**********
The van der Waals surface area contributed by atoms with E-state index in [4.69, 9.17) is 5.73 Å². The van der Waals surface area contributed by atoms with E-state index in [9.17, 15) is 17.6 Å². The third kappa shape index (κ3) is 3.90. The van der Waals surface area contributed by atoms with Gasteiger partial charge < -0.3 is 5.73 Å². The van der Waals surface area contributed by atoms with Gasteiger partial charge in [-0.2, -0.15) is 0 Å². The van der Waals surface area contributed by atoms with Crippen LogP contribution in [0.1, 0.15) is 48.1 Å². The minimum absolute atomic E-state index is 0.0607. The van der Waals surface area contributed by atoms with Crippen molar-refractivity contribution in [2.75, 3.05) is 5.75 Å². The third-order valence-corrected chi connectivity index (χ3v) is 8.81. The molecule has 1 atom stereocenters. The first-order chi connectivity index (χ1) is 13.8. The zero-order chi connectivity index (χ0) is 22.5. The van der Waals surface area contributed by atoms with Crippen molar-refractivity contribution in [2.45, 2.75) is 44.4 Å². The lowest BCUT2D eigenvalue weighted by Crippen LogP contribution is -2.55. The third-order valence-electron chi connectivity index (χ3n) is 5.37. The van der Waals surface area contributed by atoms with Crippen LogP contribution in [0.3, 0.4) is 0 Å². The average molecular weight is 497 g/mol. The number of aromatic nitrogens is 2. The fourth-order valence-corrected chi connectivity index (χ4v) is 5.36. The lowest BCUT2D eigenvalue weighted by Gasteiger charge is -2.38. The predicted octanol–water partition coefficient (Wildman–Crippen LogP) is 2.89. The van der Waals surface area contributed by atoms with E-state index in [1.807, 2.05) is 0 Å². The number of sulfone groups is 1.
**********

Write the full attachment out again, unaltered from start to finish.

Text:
The van der Waals surface area contributed by atoms with E-state index in [4.69, 9.17) is 5.73 Å². The van der Waals surface area contributed by atoms with E-state index in [9.17, 15) is 17.6 Å². The third kappa shape index (κ3) is 3.90. The van der Waals surface area contributed by atoms with Gasteiger partial charge < -0.3 is 5.73 Å². The van der Waals surface area contributed by atoms with Gasteiger partial charge in [-0.2, -0.15) is 0 Å². The van der Waals surface area contributed by atoms with Crippen LogP contribution in [0.1, 0.15) is 48.1 Å². The minimum absolute atomic E-state index is 0.0607. The van der Waals surface area contributed by atoms with Crippen molar-refractivity contribution in [2.75, 3.05) is 5.75 Å². The third-order valence-corrected chi connectivity index (χ3v) is 8.81. The molecule has 1 atom stereocenters. The first-order chi connectivity index (χ1) is 13.8. The zero-order chi connectivity index (χ0) is 22.5. The van der Waals surface area contributed by atoms with Crippen molar-refractivity contribution in [2.45, 2.75) is 44.4 Å². The lowest BCUT2D eigenvalue weighted by Crippen LogP contribution is -2.55. The third-order valence-electron chi connectivity index (χ3n) is 5.37. The van der Waals surface area contributed by atoms with Crippen LogP contribution in [0.3, 0.4) is 0 Å². The average molecular weight is 497 g/mol. The number of aromatic nitrogens is 2. The fourth-order valence-corrected chi connectivity index (χ4v) is 5.36. The lowest BCUT2D eigenvalue weighted by Gasteiger charge is -2.38. The predicted octanol–water partition coefficient (Wildman–Crippen LogP) is 2.89. The van der Waals surface area contributed by atoms with E-state index in [1.807, 2.05) is 0 Å². The number of sulfone groups is 1.